Over the past 6 years, I've had the pleasure of supplying computer interfaces for ’Monotype‘
installations at a number of type founders across the U.S. and Europe. Overall, the system works well, and its users are producing sophisticated work that they probably wouldn't have been able to otherwise. However, there is one aspect of the computer interface that's been a consistent problem and concern for me, and that is the cycle sensor.
In order for the computer interface to work properly, it needs to know when the casting machine is ready for a signal. As originally designed, the computer control system for ’Monotype‘ composition casters used a reed switch to detect the machine's cycle position. A reed switch closes, or turns "on", when a magnet moves close. Similarly, the switch opens, or turns "off" when the magnet moves away. In keeping with my somewhat arbitrary rule of "no caster modifications", this reed switch is (quite literally) clamped on the caster's air tower, and activated by a magnet attached to the rod that activates the air bar clamp. When the caster is in good operating condition, and none of the fancy attachments are being used, this system works fairly well.
Students of ’Monotype‘ equipment know that the engineers at Lanston Monotype were incredibly precise, and they left very little room for error when they designed the equipment that we're now effectively hacking. As a result, the extra length of air line that the computer interface introduces to the system is just enough that the machine isn't always able to respond to the air signals in time to act on them. The result is that signals are occasionally missed. This is especially true of machines with 15x17 mat cases or unit shift: the extra valve boxes that allow codes to do double duty cause delays that push things over the edge.
The first attempt to improve the situation involved a modest change. The sensor was repositioned to the cam lever that operates the air bar clamp. This gave a little more wiggle room, because the cam lever operates over a fairly wide arc, allowing the reed switch to operate a little sooner. Ultimately, though, the whole approach was hindered by the fact that the cam only produces an air pulse timed to the use of a paper ribbon. We needed more flexibility in order for the system to work reliably in all situations.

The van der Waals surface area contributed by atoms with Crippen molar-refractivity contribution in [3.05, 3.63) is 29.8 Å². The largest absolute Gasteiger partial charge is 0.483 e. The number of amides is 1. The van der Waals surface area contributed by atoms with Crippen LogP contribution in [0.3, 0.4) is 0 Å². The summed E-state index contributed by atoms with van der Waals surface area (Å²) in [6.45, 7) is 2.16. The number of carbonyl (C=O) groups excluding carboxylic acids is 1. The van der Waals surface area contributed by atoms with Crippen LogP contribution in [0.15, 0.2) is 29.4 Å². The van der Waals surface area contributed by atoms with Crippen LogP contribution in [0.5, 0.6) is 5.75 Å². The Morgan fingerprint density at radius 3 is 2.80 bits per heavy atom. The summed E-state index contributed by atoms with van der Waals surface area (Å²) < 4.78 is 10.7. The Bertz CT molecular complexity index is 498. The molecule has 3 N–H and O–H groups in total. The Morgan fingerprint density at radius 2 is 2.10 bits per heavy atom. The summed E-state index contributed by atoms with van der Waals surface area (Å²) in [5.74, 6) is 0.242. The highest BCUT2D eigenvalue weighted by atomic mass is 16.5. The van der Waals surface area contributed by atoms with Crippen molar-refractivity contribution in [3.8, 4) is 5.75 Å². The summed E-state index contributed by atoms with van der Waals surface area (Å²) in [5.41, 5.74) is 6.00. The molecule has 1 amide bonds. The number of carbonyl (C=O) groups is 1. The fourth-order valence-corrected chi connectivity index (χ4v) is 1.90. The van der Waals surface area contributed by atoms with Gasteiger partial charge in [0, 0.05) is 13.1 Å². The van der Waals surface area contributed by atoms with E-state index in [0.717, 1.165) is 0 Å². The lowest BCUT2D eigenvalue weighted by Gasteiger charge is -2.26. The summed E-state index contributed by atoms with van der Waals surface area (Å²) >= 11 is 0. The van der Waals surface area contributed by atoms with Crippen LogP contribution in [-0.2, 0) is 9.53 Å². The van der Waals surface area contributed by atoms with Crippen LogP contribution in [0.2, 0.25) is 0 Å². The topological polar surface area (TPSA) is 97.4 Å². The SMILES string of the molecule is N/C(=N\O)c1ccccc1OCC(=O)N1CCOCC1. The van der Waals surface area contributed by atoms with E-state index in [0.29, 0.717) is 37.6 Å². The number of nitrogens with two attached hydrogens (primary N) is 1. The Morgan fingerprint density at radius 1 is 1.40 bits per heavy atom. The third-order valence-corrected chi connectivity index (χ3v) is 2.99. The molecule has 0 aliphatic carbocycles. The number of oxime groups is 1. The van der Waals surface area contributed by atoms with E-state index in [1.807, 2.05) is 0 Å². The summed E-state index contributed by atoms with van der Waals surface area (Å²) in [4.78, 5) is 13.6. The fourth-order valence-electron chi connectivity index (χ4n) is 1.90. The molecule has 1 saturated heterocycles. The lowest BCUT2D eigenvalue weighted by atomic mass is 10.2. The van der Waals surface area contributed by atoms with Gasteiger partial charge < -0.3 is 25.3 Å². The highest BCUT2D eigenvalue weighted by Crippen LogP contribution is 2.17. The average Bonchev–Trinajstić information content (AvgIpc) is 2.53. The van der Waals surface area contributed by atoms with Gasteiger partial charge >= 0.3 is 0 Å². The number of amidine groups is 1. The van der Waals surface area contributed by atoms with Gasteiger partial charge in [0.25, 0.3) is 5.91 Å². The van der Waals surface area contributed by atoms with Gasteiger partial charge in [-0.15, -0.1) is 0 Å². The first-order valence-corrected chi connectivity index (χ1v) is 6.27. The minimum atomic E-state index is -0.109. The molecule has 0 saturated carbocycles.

The solution turns out to to be quite elegant: a transparent disc is attached to one of the machine's camshafts. The camshaft, and by extension the transparent disc, rotates once for each cycle of the machine. A section of the disc is made opaque, and an infrared sensor is placed over the outer edge of the disc. The infrared sensor then detects the opaque segment as it rotates past, causing the air valves to send air to the caster.
The optical sensor in place on a caster
There are 2 aspects of the air pulse that are of interest to us: the time the pulse begins, and its length. The exact moment that the air valves are turned on can be controlled by rotating the disc in relationship to the sensor. For example, moving the disc forward in the direction of rotation causes the opaque sector to arrive at the sensor a little earlier. Similarly, the length of the air pulse can be controlled by controlling the width of the disc's opaque sector. The transparent disc is made up of a set of overlapping discs, each with an opaque section. Sliding these overlapping discs relative to each other allows the width of the opaque section to be varied, causing the air pulse to be shorter or longer.
Now, with the new optical cycle sensor, we have complete control and simple control over the timing and duration of the air pulses to the casting machine. A few hardy souls, including Nick Gill
at Hand & Eye Letterpress
have been testing the new approach out, and the initial reports back are good. An added bonus is that unlike the previous reed switch, the new sensor has no moving parts to wear out, which should improve reliability.
The new Optical Cycle Sensor is available for retrofit on existing computer interfaces, and will ship standard on future interface installations.